Why Taylor Swift is being called out as fatphobic for her Anti Hero music video

The award-winning singer released her tenth studio album, Midnights, last week.

Taylor Swift on the red carpet after the release of her new album, Midnights
(Image credit: Getty Images)

Last week, multi-award-winning singer Taylor Swift delighted fans around the world with the release of her tenth studio album, Midnights.

One of the stand-out songs from the album is Anti Hero, which is currently doing the rounds on TikTok and sitting at number one in the UK charts.

While the majority of fans were excited that the singer was back - as always, with so many great songs, too - some took to Twitter to express their disappointment in the Anti Hero music video.

Trigger warning: this article discusses themes of eating disorders and negative body image

Taylor directed the video herself and has spoken about how it was a metaphorical take on the body image issues she's faced her whole life. Having a career in the public eye, she's long been candid about her disordered eating and body dysmorphia and described the Anti Hero video as her "nightmare scenarios and intrusive thoughts play[ed] out in real-time." 

These include her family and friends betraying her and a nod to her weight during a scene where she sees the word "fat" when she steps on her bathroom scales.

Why Taylor Swift is being accused of fatphobia in new Anti Hero video

While the video has since been edited to omit the pan down to the scales (Taylor's team hasn't publically addressed this, however), it has caused a debate online. Some call the video "fatphobic" and say that framing being overweight as a worst-case scenario is insensitive to those who struggle with their weight.

One said on Twitter: "“Taylor Swift’s music video, where she looks down at the scale where it says “fat” is a sh*tty way to describe her body image struggles. Fat people don’t need to have it reiterated yet again that it’s everyone’s worst nightmare to look like us.”

Another added: “Terrible. Just awful. Fatphobia at its finest. And from a skinny, rich, white, straight cis woman. Your choice to include this will cause intense harm to many people."

There have also been accusations of lazy storytelling, with several experts from charities like BEAT, the Eating Disorder charity, reminding that such scenes can be triggering for those currently experiencing disordered thought patterns around food or struggling with the symptoms of an eating disorder.

That said, the star has been candid about her own personal body image journey and struggles with self love before. In her 2020 documentary Miss Americana, she says that if she ever saw “a picture of [herself] where [she felt like her] tummy was too big" or "someone said that [she] looked pregnant", it often "triggered" her "to just starve a little bit" and "stop eating."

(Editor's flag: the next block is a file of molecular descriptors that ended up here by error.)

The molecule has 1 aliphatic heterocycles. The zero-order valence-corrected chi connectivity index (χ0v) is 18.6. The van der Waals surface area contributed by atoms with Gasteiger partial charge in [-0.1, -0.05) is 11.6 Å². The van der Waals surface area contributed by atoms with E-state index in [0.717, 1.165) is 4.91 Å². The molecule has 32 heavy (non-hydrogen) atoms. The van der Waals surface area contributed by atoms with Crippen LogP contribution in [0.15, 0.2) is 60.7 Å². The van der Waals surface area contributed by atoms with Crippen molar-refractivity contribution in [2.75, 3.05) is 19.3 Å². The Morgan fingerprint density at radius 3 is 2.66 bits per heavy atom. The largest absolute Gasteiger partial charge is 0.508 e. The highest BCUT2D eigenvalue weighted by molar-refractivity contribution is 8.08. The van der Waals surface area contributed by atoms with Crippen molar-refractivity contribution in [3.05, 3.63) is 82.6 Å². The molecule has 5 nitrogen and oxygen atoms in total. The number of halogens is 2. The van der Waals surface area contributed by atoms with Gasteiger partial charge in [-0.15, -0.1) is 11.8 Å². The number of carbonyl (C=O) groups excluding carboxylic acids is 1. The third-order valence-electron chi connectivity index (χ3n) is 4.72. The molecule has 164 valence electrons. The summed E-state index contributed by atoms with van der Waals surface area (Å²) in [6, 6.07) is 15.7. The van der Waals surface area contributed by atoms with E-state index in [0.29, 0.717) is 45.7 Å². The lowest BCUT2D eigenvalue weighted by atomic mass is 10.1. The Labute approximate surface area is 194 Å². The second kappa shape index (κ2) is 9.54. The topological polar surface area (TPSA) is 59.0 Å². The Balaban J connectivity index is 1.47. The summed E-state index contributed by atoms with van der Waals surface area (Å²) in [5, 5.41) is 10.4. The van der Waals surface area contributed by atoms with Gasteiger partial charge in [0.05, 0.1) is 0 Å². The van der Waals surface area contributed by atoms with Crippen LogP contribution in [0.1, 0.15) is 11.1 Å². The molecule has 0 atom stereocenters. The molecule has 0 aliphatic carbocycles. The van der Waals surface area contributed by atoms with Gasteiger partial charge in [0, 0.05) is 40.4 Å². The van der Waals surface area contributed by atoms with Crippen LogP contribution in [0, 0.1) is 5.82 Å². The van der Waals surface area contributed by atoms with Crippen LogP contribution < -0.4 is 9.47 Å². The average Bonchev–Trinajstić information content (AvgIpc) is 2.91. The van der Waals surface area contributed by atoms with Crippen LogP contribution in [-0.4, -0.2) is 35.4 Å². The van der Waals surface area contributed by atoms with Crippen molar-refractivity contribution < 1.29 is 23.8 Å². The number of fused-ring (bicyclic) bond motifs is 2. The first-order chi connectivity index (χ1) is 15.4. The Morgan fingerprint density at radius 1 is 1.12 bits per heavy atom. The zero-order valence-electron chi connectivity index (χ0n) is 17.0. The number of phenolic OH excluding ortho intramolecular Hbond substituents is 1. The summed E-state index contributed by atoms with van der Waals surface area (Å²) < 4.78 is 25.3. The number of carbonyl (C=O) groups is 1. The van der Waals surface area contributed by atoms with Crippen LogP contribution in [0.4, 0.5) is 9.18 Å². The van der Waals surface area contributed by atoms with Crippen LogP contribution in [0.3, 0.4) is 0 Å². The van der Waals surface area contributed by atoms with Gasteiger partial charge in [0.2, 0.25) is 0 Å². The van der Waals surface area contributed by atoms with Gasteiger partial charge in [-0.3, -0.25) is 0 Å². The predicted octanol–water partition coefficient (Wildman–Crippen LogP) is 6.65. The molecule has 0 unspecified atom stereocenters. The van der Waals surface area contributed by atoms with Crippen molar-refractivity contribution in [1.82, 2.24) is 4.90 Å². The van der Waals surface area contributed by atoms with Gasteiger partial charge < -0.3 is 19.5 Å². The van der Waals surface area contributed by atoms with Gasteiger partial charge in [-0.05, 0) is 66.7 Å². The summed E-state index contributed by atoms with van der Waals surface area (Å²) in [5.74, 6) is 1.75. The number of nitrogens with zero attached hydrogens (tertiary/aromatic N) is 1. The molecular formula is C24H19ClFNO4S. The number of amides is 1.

This is why many fans - and even celebrity Whoopi Goldberg - have jumped to her defense, defending the singer for speaking her own truth.

“My relationship with food was exactly the same psychology that I applied to everything else in my life: if I was given a pat on the head, I registered that as good. If I was given a punishment, I registered that as bad,” she's said previously.

“I remember how, when I was 18, that was the first time I was on the cover of a magazine, and the headline was like ‘Pregnant at 18?’ And it was because I had worn something that made my lower stomach look not flat. So I just registered that as a punishment. And then I’d walk into a photo shoot and somebody who worked at a magazine would say, ‘Oh, wow, this is so amazing that you can fit into the sample sizes!’ and I looked at that as a pat on the head. You register that enough times, and you just start to accommodate everything towards praise and punishment, including your own body.”

As a Health Editor, I see both sides - but firmly believe that no one's mental health should be trivialised or called into question because of how they look. It appears that she's pointing out how ridiculous societal standards about body image are - as one fan Tweeted, “She knows it’s f*cked. That’s the point.”

Anyone can suffer from disordered eating - you can be any weight, height, race, or age. And so it's more important than ever that we keep breaking down the taboos surrounding speaking up, and make sure that those who need it can get the help and support necessary to make a full recovery. 

If you have been affected by the themes in this article, know that Beat, the UK’s eating disorder charity, is open 365 days a year. Simply call 0808 801 0677 or visit beateatingdisorders.org.uk.

Ally Head
Senior Health, Sustainability and Relationships Editor

Ally Head is Marie Claire UK's Senior Health, Sustainability, and Relationships Editor, nine-time marathoner, and Boston Qualifying runner. Day-to-day, she works across site strategy, features, and e-commerce, reporting on the latest health updates, writing the must-read health and wellness content, and rounding up the genuinely sustainable and squat-proof gym leggings worth *adding to basket*. She's won a BSME for her sustainability work, regularly hosts panels and presents for events like the Sustainability Awards, and is a stickler for a strong stat, too, seeing over nine million total impressions on the January 2023 Wellness Issue she oversaw. Follow Ally on Instagram for more or get in touch.